• synonyms


[ih-neyt, in-eyt]
  1. existing in one from birth; inborn; native: innate musical talent.
  2. inherent in the essential character of something: an innate defect in the hypothesis.
  3. originating in or arising from the intellect or the constitution of the mind, rather than learned through experience: an innate knowledge of good and evil.
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Origin of innate

1375–1425; late Middle English < Latin innātus inborn, past participle of innāscī to be born, arise, equivalent to in- in-2 + nāscī to be born; cf. nascent, nativity
Related formsin·nate·ly, adverbin·nate·ness, nounun·in·nate, adjectiveun·in·nate·ly, adverbun·in·nate·ness, noun
Can be confusedinchoate innate (see synonym study at the current entry)


1. natural, congenital. Innate, inborn, congenital, hereditary describe qualities, characteristics, or possessions acquired before or at the time of birth. Innate, of Latin origin, and inborn, a native English word, share the literal basic sense “existing at the time of birth,” and they are interchangeable in most contexts: innate (or inborn ) stodginess, agility, gracefulness. Congenital refers most often to characteristics acquired during fetal development, especially defects or undesirable conditions: a congenital deformity; congenital blindness. Hereditary describes qualities or things passed on from ancestors, either through the genes or by social or legal means: Hemophilia is a hereditary condition; a hereditary title.
Dictionary.com Unabridged Based on the Random House Unabridged Dictionary, © Random House, Inc. 2018

Examples from the Web for innateness

Historical Examples

  • Innateness: no resemblance to her mother or forerunners on the maternal side.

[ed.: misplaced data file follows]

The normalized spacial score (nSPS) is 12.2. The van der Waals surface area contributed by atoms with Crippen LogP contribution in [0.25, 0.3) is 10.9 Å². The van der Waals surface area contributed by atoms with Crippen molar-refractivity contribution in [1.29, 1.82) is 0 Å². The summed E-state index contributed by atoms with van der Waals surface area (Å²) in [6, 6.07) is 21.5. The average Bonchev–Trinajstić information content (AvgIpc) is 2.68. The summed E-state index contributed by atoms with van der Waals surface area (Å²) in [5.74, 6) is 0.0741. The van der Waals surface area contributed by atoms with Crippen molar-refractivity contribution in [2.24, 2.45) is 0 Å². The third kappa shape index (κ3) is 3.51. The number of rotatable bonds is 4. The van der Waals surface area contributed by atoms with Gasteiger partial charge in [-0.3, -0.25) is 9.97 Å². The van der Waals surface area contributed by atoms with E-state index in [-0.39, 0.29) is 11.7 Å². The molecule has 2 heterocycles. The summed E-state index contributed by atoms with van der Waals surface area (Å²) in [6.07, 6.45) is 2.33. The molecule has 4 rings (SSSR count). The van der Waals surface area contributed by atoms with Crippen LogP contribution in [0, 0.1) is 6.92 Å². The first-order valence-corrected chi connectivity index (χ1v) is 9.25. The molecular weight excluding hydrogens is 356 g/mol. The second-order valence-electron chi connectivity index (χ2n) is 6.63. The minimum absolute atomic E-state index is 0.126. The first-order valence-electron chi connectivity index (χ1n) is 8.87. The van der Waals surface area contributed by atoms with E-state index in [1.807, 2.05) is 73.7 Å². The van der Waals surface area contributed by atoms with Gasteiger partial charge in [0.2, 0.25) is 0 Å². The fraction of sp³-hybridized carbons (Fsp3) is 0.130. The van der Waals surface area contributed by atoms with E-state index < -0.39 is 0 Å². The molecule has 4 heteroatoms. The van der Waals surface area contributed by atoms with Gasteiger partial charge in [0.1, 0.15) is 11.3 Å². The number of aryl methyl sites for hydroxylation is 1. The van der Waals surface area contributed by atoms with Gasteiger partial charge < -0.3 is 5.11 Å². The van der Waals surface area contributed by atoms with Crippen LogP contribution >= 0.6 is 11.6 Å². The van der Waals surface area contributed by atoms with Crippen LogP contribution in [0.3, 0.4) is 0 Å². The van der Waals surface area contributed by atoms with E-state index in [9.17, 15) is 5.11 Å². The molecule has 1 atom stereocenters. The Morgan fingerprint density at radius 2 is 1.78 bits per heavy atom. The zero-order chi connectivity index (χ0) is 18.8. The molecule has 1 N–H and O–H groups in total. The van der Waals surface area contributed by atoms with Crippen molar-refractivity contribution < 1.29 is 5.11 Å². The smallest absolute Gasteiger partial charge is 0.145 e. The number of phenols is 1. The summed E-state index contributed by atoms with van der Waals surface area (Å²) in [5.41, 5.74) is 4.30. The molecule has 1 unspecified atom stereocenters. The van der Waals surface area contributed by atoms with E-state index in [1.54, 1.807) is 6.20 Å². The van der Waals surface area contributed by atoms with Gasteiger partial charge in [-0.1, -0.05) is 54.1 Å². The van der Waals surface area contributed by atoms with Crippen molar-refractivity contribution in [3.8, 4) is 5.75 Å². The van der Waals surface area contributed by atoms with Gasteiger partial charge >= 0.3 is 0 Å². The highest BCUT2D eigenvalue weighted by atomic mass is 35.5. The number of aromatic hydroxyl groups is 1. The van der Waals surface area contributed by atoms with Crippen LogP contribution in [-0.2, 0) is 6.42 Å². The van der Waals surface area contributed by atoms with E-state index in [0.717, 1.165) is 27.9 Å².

A Zola Dictionary

    J. G. Patterson

  • To deny the innateness of ideas was roundly asserted to be materialism and atheism.

  • Perhaps some will be surprised that we do not define the apriorist theory by the hypothesis of innateness.

  • First, precocity, of which we shall later give numerous examples, and which resembles the innateness of instinct.

  • Still, recognizing the innateness of the thing, we look upon such conduct as a natural consequence.

    A Prince of Anahuac

    James A. Porter

British Dictionary definitions for innateness


  1. existing in a person or animal from birth; congenital; inborn
  2. being an essential part of the character of a person or thing
  3. instinctive; not learnedinnate capacities
  4. botany (of anthers) joined to the filament by the base only
  5. (in rationalist philosophy) (of ideas) present in the mind before any experience and knowable by pure reason
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Derived Formsinnately, adverbinnateness, noun

Word Origin

C15: from Latin, from innascī to be born in, from nascī to be born
Collins English Dictionary - Complete & Unabridged 2012 Digital Edition © William Collins Sons & Co. Ltd. 1979, 1986 © HarperCollins Publishers 1998, 2000, 2003, 2005, 2006, 2007, 2009, 2012

Word Origin and History for innateness



early 15c., from Late Latin innatus "inborn," past participle of innasci "to be born in, originate in," from in- "in" (see in- (2)) + nasci "to be born" (Old Latin gnasci; see genus). Related: Innately.

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Online Etymology Dictionary, © 2010 Douglas Harper

innateness in Medicine


(ĭ-nāt, ĭnāt′)
  1. Possessed at birth; inborn.
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Related formsin•nateness n.
The American Heritage® Stedman's Medical Dictionary Copyright © 2002, 2001, 1995 by Houghton Mifflin Company. Published by Houghton Mifflin Company.